Leatherman 3 victim the perpetrator is now victimized

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Leatherman 3 “victim” the “perpetrator” is now victimized, and a cycle of hatred has been established (Sternberg 197). Definition of Kindness As with hatred, there is no one definition of kindness. During my research, I found multiple definitions that might serve the purpose of my paper, the following being the most relevant: “It is kind to be able to bear conflict, in oneself and others… It is kind to see individuals as they are, rather than how we might want them to be; it is kind to care for people just as we find them” (Phillips 93). The quote just given from On Kindness provides the foundation for my personal definition, which will be used in this paper: any positive emotion, especially being friendly and generous, expressed towards an individual or group of beings manifested in a variety of ways (including, but not limited to, emotional, financial, and physical support). Neurologically speaking, kindness is relatively simple. The “love hormone” oxytocin is released, a chemical commonly associated with mother-infant bonding, male-female bonding, touches and hugs. The release of oxytocin “[changes] the firing of the amygdala, the part of the brain that plays a primary role in the processing of important emotional stimuli” (Kain). The previously mentioned study by Wang et al. shows an increased activity in the frontal lobe of the brain, commonly known as the conscience for its role in decision making, when exposed to kind intentions. Psychologically, kindness is a bit trickier. We’ll be sticking to the basics for this paper, but even this, as a concept, can be difficult to understand. On Kindness by Phillips and Taylor is where I gained most of my research on kindness psychology from, so let’s dig in to what they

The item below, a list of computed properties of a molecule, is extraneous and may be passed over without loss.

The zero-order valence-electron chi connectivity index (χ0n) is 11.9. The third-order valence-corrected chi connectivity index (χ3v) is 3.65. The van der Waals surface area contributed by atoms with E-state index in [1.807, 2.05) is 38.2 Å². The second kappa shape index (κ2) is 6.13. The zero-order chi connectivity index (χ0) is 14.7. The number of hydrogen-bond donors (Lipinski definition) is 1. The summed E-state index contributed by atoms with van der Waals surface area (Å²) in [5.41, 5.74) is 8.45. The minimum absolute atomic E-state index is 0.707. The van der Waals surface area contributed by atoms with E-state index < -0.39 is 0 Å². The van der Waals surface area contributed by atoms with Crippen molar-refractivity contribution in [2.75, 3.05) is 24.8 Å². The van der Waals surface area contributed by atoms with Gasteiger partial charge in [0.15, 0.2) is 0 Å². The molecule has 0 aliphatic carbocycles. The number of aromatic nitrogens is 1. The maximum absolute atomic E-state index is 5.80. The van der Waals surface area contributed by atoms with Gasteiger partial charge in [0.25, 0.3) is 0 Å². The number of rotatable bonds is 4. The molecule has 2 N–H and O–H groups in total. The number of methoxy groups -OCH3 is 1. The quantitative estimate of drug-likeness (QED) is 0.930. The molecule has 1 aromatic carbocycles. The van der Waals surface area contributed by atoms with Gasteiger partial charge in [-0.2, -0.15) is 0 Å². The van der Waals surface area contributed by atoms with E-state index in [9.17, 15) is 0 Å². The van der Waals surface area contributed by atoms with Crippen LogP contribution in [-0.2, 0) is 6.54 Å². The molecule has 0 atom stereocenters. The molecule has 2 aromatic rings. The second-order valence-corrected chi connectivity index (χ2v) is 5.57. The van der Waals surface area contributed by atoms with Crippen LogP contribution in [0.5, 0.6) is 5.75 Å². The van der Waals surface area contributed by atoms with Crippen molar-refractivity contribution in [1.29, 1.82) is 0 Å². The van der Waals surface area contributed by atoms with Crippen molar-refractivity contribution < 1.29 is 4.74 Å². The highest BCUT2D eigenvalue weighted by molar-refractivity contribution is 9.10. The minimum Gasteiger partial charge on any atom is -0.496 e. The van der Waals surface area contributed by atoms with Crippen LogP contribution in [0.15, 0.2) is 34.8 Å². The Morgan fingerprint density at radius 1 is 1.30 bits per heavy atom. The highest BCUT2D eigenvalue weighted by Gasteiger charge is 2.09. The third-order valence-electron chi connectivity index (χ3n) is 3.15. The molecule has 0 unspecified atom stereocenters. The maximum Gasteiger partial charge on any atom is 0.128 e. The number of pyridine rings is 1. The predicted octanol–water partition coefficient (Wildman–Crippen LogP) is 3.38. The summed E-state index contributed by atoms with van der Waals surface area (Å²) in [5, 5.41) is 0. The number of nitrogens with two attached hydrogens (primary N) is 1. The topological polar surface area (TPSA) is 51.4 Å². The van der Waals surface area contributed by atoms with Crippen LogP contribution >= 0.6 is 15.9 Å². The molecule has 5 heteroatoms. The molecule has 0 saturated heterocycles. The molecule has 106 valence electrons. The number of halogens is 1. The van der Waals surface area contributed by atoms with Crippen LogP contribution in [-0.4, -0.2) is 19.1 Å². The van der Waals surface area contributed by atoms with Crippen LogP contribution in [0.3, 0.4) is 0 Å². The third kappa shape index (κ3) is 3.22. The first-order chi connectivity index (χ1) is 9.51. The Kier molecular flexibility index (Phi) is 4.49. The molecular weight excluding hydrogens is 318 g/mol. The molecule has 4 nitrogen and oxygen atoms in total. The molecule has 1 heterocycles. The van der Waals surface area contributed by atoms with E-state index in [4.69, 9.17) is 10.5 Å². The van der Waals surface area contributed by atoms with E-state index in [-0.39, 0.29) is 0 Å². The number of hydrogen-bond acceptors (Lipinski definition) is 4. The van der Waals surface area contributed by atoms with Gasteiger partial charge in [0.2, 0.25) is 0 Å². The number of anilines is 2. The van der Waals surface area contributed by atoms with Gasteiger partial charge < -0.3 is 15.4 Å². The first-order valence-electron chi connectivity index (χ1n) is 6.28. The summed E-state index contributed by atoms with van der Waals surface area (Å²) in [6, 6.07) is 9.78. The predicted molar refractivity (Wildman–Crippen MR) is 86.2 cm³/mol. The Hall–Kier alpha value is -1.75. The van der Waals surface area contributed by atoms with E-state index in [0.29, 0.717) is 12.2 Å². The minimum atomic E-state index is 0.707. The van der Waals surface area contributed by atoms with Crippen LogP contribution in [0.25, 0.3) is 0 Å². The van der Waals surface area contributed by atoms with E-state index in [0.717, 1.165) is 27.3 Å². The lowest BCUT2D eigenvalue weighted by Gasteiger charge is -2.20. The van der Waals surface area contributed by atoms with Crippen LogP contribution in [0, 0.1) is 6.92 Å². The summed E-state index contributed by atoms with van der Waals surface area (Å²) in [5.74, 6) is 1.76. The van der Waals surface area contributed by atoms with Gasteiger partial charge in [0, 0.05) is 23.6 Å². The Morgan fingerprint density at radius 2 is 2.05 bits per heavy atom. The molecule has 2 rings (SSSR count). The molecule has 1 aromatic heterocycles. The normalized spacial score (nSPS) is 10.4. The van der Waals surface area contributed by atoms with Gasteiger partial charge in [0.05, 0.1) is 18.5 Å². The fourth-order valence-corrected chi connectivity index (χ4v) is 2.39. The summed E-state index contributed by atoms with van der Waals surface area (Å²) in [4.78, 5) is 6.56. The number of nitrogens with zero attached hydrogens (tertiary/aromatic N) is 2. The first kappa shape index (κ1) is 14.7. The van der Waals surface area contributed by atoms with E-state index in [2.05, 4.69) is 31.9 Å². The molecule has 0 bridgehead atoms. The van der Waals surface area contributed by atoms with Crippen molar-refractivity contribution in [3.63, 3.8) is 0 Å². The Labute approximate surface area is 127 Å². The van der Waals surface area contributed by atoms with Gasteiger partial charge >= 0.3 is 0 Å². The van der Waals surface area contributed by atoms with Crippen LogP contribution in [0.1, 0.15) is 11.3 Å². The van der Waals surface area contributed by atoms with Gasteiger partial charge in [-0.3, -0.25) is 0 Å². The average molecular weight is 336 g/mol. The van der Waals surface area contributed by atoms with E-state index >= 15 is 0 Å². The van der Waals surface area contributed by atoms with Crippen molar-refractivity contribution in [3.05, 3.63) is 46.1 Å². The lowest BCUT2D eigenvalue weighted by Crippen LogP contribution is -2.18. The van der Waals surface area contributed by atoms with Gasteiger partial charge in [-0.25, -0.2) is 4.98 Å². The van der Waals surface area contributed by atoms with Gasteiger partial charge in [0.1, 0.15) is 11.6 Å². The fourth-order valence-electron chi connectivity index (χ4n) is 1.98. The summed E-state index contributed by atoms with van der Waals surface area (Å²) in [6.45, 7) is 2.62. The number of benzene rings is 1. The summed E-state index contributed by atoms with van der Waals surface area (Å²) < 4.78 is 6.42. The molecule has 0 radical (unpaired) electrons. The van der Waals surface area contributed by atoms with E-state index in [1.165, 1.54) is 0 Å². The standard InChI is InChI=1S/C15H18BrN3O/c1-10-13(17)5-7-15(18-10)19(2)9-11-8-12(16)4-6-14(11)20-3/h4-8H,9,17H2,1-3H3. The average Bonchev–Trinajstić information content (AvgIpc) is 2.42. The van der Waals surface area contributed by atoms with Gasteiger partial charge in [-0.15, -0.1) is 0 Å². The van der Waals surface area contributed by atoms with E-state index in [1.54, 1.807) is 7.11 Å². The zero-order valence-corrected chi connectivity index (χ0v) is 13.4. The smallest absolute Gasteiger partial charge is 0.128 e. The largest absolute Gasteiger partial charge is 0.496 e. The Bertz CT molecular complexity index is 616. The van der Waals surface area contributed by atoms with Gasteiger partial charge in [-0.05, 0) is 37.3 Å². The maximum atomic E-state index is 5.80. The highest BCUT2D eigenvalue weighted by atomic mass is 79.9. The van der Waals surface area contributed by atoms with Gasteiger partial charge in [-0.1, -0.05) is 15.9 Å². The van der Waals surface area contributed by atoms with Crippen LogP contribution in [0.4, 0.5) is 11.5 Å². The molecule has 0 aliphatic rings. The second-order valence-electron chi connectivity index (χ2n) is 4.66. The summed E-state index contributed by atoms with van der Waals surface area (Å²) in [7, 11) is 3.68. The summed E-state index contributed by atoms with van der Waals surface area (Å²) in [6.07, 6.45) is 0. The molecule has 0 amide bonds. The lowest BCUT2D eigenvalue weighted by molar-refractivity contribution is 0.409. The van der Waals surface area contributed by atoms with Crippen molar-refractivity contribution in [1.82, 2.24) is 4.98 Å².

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Leatherman 4 said. Roman emperor-philosopher Marcus Aurelius once declared that kindness was mankind’s “greatest delight”, and this idea has persisted for centuries. However, our perceptions of others and ourselves have changed, thus changing our expectations of kindness. We’ve began to view others as “mad, bad, and dangerous to know… fundamentally antagonistic to each other” (4). This perception makes us as individuals feel extremely vulnerable, especially during acts of kindness where one must often open their heart and mind to those they are helping and expose their own weaknesses. This fear of being vulnerable drives us to focus on ourselves rather than others, thus hindering our desire to perform acts of kindness. It is only after we overcome this fear of being vulnerable that we commit an act of kindness, which gives us a moment or period of euphoria. If, in a later situation, we can recall this rewarding feeling, we will be more likely to commit further acts of kindness. In summary, psychologically, the primary reason that people are kind is because they get a pleasant emotional rush from it. There are, of course, several other factors such as religious belief, amount of leisure time, general personality, and more, but we will focus on this predominate reason present by Phillips and Taylor.
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